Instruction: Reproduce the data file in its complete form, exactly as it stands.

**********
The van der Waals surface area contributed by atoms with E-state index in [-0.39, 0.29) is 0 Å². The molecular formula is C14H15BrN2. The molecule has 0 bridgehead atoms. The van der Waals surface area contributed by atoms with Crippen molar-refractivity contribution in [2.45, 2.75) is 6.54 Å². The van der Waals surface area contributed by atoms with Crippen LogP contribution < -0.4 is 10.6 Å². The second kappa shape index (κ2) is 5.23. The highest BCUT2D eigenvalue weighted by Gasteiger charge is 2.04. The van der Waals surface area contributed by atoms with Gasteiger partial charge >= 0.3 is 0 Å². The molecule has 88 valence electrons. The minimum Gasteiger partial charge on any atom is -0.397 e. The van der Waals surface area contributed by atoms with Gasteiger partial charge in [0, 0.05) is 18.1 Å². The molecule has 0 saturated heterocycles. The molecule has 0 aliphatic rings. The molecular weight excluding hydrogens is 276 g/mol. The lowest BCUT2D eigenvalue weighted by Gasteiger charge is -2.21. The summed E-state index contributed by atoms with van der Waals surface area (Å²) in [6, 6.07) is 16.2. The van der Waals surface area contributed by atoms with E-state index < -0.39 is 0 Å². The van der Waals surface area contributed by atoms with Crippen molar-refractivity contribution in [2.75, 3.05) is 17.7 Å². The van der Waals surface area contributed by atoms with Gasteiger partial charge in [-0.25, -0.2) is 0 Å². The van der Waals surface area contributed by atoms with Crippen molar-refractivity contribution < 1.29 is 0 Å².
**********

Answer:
The van der Waals surface area contributed by atoms with E-state index in [-0.39, 0.29) is 0 Å². The molecular formula is C14H15BrN2. The molecule has 0 bridgehead atoms. The van der Waals surface area contributed by atoms with Crippen molar-refractivity contribution in [2.45, 2.75) is 6.54 Å². The van der Waals surface area contributed by atoms with Crippen LogP contribution < -0.4 is 10.6 Å². The second kappa shape index (κ2) is 5.23. The highest BCUT2D eigenvalue weighted by Gasteiger charge is 2.04. The van der Waals surface area contributed by atoms with Gasteiger partial charge >= 0.3 is 0 Å². The molecule has 88 valence electrons. The minimum Gasteiger partial charge on any atom is -0.397 e. The van der Waals surface area contributed by atoms with Gasteiger partial charge in [0, 0.05) is 18.1 Å². The molecule has 0 saturated heterocycles. The molecule has 0 aliphatic rings. The molecular weight excluding hydrogens is 276 g/mol. The lowest BCUT2D eigenvalue weighted by Gasteiger charge is -2.21. The summed E-state index contributed by atoms with van der Waals surface area (Å²) in [6, 6.07) is 16.2. The van der Waals surface area contributed by atoms with E-state index < -0.39 is 0 Å². The van der Waals surface area contributed by atoms with Crippen molar-refractivity contribution in [2.75, 3.05) is 17.7 Å². The van der Waals surface area contributed by atoms with Gasteiger partial charge in [-0.25, -0.2) is 0 Å². The van der Waals surface area contributed by atoms with Crippen molar-refractivity contribution < 1.29 is 0 Å².